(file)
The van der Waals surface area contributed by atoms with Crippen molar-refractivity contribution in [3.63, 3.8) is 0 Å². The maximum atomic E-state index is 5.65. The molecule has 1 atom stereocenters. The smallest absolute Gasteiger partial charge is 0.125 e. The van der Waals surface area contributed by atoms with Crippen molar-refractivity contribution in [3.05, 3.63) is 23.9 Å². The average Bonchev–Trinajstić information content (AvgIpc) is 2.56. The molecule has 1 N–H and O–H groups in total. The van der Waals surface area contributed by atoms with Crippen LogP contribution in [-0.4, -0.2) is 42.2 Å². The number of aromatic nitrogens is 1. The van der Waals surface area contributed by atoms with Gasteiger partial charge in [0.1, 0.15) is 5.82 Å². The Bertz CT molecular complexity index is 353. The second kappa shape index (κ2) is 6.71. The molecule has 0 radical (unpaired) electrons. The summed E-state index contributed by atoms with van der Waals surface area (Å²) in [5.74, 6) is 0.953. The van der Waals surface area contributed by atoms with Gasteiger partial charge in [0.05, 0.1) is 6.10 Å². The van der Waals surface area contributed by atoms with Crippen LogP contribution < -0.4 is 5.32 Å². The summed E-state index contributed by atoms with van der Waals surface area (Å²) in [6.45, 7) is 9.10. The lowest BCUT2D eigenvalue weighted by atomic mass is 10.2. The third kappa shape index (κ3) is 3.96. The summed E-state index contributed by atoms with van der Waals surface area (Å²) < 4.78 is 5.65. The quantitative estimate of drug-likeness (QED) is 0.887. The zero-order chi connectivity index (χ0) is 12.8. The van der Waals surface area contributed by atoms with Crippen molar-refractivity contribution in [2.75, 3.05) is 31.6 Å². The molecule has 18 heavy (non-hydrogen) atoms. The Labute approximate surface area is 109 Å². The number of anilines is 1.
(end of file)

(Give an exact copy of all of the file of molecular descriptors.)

The van der Waals surface area contributed by atoms with Crippen molar-refractivity contribution in [3.63, 3.8) is 0 Å². The maximum atomic E-state index is 5.65. The molecule has 1 atom stereocenters. The smallest absolute Gasteiger partial charge is 0.125 e. The van der Waals surface area contributed by atoms with Crippen molar-refractivity contribution in [3.05, 3.63) is 23.9 Å². The average Bonchev–Trinajstić information content (AvgIpc) is 2.56. The molecule has 1 N–H and O–H groups in total. The van der Waals surface area contributed by atoms with Crippen LogP contribution in [-0.4, -0.2) is 42.2 Å². The number of aromatic nitrogens is 1. The van der Waals surface area contributed by atoms with Gasteiger partial charge in [0.1, 0.15) is 5.82 Å². The Bertz CT molecular complexity index is 353. The second kappa shape index (κ2) is 6.71. The molecule has 0 radical (unpaired) electrons. The summed E-state index contributed by atoms with van der Waals surface area (Å²) in [5.74, 6) is 0.953. The van der Waals surface area contributed by atoms with Gasteiger partial charge in [0.05, 0.1) is 6.10 Å². The van der Waals surface area contributed by atoms with Crippen LogP contribution < -0.4 is 5.32 Å². The summed E-state index contributed by atoms with van der Waals surface area (Å²) in [6.45, 7) is 9.10. The lowest BCUT2D eigenvalue weighted by atomic mass is 10.2. The third kappa shape index (κ3) is 3.96. The summed E-state index contributed by atoms with van der Waals surface area (Å²) < 4.78 is 5.65. The quantitative estimate of drug-likeness (QED) is 0.887. The zero-order chi connectivity index (χ0) is 12.8. The van der Waals surface area contributed by atoms with Crippen molar-refractivity contribution in [2.75, 3.05) is 31.6 Å². The molecule has 18 heavy (non-hydrogen) atoms. The Labute approximate surface area is 109 Å². The number of anilines is 1.